Online Shareholder Meetings: Corporate Law Anomalies or the Future of Governance?

By Birnhak, Daniel Adam | Rutgers Computer & Technology Law Journal, Summer 2003 | Go to article overview

Online Shareholder Meetings: Corporate Law Anomalies or the Future of Governance?


Birnhak, Daniel Adam, Rutgers Computer & Technology Law Journal


I. INTRODUCTION

Individual shareholders with a small stake in corporations rarely attend annual shareholder meetings. (1) Whether they are reluctant to spend the time and money to travel to the meetings, or they believe that their presence is unlikely to impact the proceedings, the reasons for shareholders' lack of participation are debatable. (2) Large individual shareholders and institutional investors thus tend to comprise most of the audience at annual shareholder meetings. (3)

In 2000, Delaware changed its shareholder meeting statute to permit corporations to hold their annual meetings solely on the Internet. This Note analyzes the amended statute, the current technical feasibility of online shareholder meetings, and their future viability.

Part II of this Note discusses the background corporate theory behind the shareholder/director relationship and shareholder meetings in general; Part III analyzes Delaware's stockholder meeting statute prior and subsequent to the 2000 revision; Part IV examines the current state of technology involved in online meetings; Part V surveys corporations that have used the Internet for their shareholder meetings; Part VI recounts Massachusetts' failed attempt at allowing corporations incorporated in that state to hold their stockholder meetings online; and Part VII provides some conclusions regarding the future of companies using the Internet as a forum for their shareholder meetings.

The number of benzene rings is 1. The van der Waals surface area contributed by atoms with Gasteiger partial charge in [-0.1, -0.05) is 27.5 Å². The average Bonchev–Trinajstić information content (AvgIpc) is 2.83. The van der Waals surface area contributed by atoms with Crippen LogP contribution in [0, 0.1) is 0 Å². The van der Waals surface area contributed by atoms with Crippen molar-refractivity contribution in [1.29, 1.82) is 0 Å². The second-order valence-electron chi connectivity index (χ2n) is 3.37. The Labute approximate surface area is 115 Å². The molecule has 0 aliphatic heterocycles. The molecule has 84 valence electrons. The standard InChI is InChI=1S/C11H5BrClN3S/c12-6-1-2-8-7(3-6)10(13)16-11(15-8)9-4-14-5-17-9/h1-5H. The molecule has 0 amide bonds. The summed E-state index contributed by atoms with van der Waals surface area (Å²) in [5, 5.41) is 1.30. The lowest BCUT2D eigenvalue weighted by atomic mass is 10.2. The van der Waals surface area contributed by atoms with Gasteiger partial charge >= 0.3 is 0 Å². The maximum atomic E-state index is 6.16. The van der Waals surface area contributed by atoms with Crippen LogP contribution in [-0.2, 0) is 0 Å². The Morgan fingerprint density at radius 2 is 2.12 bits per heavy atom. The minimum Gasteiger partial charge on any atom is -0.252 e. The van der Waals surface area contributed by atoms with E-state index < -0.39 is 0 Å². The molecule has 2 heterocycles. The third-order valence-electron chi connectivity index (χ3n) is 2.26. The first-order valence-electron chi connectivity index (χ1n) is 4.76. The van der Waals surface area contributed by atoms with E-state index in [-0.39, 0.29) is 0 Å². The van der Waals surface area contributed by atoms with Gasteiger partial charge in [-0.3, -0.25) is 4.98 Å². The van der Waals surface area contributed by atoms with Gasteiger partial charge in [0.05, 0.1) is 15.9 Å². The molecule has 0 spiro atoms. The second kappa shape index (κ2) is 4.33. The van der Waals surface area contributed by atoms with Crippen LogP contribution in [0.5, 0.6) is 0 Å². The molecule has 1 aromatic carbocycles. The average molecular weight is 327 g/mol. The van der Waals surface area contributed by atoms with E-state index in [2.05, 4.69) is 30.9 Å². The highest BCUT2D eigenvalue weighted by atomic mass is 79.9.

II. BACKGROUND CORPORATE THEORY

A. The Shareholder/Director Dichotomy and Shareholders' Rights

The corporate form embodies a dichotomy between shareholders and directors. (4) Shareholders, the providers of money capital, (5) own the corporation. (6) Yet, despite their ownership interest, shareholders elect a board of directors to oversee their investment. (7) This division between financers and managers works well because it "creates an investment vehicle for raising large amounts of capital and operating large enterprises." (8)

Shareholders' rights are contractual in nature; they arise out of a corporation's "charter, articles of incorporation, bylaws, provisions of the stock certificate, and pertinent statutes." (9) By virtue of their investment, shareholders have "[the] right to share in the management of the corporation (right to vote)...." (10) Traditionally, shareholders exercise their management rights either by voting at shareholder meetings where they are physically present or by proxy voting. This Note addresses a key change in the physical presence requirement. (11)

B. Shareholder Meetings

Shareholder meetings generally are held for "business [that] requir[es] the action or consent of the shareholders." (12) Both state law and corporate bylaws dictate their location. (13) The two types of shareholder meetings are annual meetings and special meetings. (14)

State law usually requires that corporations hold annual shareholder meetings. (15) Corporate bylaws dictate the time for annual meetings, which often occur in the spring. (16) The most important item on an agenda is often the election of directors, but other activities are permitted as well. (17) For instance, reports may be read, corporate matters may be discussed, and resolutions may be introduced. (18) Also, bylaws occasionally are amended or repealed. (19)

Special meetings, on the other hand, are conducted at any time between annual meetings. (20) They may only be called for "appropriate purposes." (21) Furthermore, the corporation must adhere to its agenda, unless the voting shareholders and proxy holders consent otherwise. (22)

Shareholder meetings are invalid unless attended by a required number of people. (23) This requisite number, known as a quorum, is "regulated by statute, charter, or bylaws...." (24) Unless a provision provides otherwise, both shareholders and non-shareholders may be counted for purposes of establishing a quorum. …

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